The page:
From Our Educational Correspondent The address of the President of the Board of Education to the Congress of the Universities of the British Empire is deeply interesting to Catholics in as much as he gave a survey of the field of education in England from pre-Reformation days to the present time.
In his introductory remarks he suggested that overseas visitors might be surprised to learn that the President of the Board of Education possesses no jurisdiction over two of the richest and most historic provinces of our educational system—the Universities and Public Schools. He maintained that there had always been a close connection between Universities and Secondary Schools. There could be traced three movements which contributed to the secondary education of to-day.
Before the Reformation
Before the Reformation, most cathedrals and collegiate churches had their Chantry or Song School, or other educational provision of the grammar school type.
The second movement resulted from the Reformation. Since many old foundations were dissolved, schools were founded by monarchs, city companies and patrons. The industrial revolution caused the third movement. The existing grammar schools were insufficient to accommodate the children of a new and comparatively wealthy middle class which had arisen. Some of the old grammar schools became boarding schools and additional boarding schools were established. A demand for popular education by the lower classes increased and resulted in the Education Act of 1870. The outcome of this was a desire for further education, and in 1902, an Act was passed which gave local educational authorities power to supply or aid the supply of secondary and technical schools.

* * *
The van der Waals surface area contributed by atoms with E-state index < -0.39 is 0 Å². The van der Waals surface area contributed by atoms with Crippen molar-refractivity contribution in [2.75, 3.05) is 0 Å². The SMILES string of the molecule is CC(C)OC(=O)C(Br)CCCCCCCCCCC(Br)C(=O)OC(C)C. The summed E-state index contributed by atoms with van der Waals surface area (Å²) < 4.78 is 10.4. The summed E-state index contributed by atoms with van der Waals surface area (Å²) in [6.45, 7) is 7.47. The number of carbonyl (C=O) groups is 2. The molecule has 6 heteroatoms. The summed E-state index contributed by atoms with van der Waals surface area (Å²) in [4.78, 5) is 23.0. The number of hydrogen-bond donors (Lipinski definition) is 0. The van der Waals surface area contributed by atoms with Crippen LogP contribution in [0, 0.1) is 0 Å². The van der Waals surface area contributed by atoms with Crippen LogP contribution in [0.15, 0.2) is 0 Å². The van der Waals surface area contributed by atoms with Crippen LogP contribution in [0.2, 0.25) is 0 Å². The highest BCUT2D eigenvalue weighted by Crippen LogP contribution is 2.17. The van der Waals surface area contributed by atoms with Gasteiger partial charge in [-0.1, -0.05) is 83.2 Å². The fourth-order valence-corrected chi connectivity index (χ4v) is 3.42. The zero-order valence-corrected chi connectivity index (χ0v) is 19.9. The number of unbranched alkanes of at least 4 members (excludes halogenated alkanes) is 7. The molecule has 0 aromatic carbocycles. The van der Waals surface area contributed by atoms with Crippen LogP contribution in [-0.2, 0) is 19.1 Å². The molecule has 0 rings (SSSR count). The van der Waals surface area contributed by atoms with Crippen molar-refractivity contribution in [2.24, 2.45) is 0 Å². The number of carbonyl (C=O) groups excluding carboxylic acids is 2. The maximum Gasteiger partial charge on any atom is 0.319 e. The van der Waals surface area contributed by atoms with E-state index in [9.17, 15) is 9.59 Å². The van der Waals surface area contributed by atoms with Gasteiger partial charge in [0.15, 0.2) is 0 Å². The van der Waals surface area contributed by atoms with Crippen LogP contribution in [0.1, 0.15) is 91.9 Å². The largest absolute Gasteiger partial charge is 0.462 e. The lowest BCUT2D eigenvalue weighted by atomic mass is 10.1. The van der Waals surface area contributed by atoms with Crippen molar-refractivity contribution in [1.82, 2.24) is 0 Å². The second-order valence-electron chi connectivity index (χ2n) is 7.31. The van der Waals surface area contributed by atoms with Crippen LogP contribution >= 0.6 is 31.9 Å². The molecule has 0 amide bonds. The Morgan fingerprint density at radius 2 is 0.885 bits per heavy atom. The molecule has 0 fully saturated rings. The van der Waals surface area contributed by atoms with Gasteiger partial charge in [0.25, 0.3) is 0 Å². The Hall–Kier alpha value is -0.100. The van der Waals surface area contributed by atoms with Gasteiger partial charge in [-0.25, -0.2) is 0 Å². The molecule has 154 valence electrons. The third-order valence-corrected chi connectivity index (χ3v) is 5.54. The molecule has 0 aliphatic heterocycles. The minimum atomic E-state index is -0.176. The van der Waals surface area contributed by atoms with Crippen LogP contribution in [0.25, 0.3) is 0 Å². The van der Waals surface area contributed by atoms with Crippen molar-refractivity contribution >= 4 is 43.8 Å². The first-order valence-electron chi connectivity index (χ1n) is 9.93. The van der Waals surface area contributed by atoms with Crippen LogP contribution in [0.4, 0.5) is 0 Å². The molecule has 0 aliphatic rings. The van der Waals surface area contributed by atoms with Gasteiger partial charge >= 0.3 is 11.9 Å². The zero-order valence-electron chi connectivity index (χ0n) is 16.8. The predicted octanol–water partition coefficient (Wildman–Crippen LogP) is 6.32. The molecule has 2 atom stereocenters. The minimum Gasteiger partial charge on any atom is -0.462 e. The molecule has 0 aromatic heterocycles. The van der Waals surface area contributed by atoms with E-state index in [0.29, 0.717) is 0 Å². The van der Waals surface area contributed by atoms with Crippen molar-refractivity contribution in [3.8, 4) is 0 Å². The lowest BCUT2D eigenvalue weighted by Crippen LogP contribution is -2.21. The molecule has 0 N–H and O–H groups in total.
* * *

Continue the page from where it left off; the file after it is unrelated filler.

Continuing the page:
Throughout the long history of education continued Mr. Stanley, there had always been a close connection between secondary schools and universities.
These developments had not been without effect on the character and tradition of the universities. It was estimated that nearly half of the full time students at the universities were in receipt of financial assistance. Some might consider that this spread of financial aid had gone too far but a democratic country must set before itself the ideal that no child should be deprived of education through lack of means and financial assistance should be rendered.
Mr. Stanley emphasized the danger of universities becoming places of vocational education in the narrow sense. The questions of the future would be—are schools and universities to grow in size and num bers? Might there not be as great a danger in over-supply as in under-supply? He hoped that, whatever conclusions were reached, neither universities nor schools would forget that they were inheritors of a great national tradition that had flourished in England for 500 years and had its roots in the remote Middle Ages.
THE EDUCATION BILL
Lord Rank eillour's Speech
To readers of the Catholic Herald, the trend of the debate in the House of Commons on the amendments to the present Education Bill would occasion no surprise as the nature of its reception. There was indicated in the last article as also was outlined the subsequent action taken by the House of Lords. At the end of an allnight sitting the House of Commons considered the amendments suggested by the Upper House and assented to all save that moved by the Archbishop of Canterbury, the purpose of which was to give financial assistance for the alteration of junior \as well as senior schools.